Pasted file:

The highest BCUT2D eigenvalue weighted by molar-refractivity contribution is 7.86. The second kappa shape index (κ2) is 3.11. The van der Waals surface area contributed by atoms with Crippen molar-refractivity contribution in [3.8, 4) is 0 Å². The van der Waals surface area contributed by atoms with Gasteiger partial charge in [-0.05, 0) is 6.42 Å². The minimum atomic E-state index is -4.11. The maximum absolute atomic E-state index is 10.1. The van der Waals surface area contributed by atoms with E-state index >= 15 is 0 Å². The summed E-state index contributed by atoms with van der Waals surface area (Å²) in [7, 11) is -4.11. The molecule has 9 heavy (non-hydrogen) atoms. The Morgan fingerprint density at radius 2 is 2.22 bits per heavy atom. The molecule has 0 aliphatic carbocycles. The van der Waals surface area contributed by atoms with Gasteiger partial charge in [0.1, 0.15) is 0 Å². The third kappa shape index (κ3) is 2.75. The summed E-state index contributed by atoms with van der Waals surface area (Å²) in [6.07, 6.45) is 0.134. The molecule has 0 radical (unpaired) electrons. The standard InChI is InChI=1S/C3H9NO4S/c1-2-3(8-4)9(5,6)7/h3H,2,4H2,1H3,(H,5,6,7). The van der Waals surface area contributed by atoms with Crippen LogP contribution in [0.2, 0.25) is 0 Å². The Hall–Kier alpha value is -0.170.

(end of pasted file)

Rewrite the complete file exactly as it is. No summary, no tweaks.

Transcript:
The highest BCUT2D eigenvalue weighted by molar-refractivity contribution is 7.86. The second kappa shape index (κ2) is 3.11. The van der Waals surface area contributed by atoms with Crippen molar-refractivity contribution in [3.8, 4) is 0 Å². The van der Waals surface area contributed by atoms with Gasteiger partial charge in [-0.05, 0) is 6.42 Å². The minimum atomic E-state index is -4.11. The maximum absolute atomic E-state index is 10.1. The van der Waals surface area contributed by atoms with E-state index >= 15 is 0 Å². The summed E-state index contributed by atoms with van der Waals surface area (Å²) in [7, 11) is -4.11. The molecule has 9 heavy (non-hydrogen) atoms. The Morgan fingerprint density at radius 2 is 2.22 bits per heavy atom. The molecule has 0 aliphatic carbocycles. The van der Waals surface area contributed by atoms with Gasteiger partial charge in [0.1, 0.15) is 0 Å². The third kappa shape index (κ3) is 2.75. The summed E-state index contributed by atoms with van der Waals surface area (Å²) in [6.07, 6.45) is 0.134. The molecule has 0 radical (unpaired) electrons. The standard InChI is InChI=1S/C3H9NO4S/c1-2-3(8-4)9(5,6)7/h3H,2,4H2,1H3,(H,5,6,7). The van der Waals surface area contributed by atoms with Crippen LogP contribution in [0.2, 0.25) is 0 Å². The Hall–Kier alpha value is -0.170.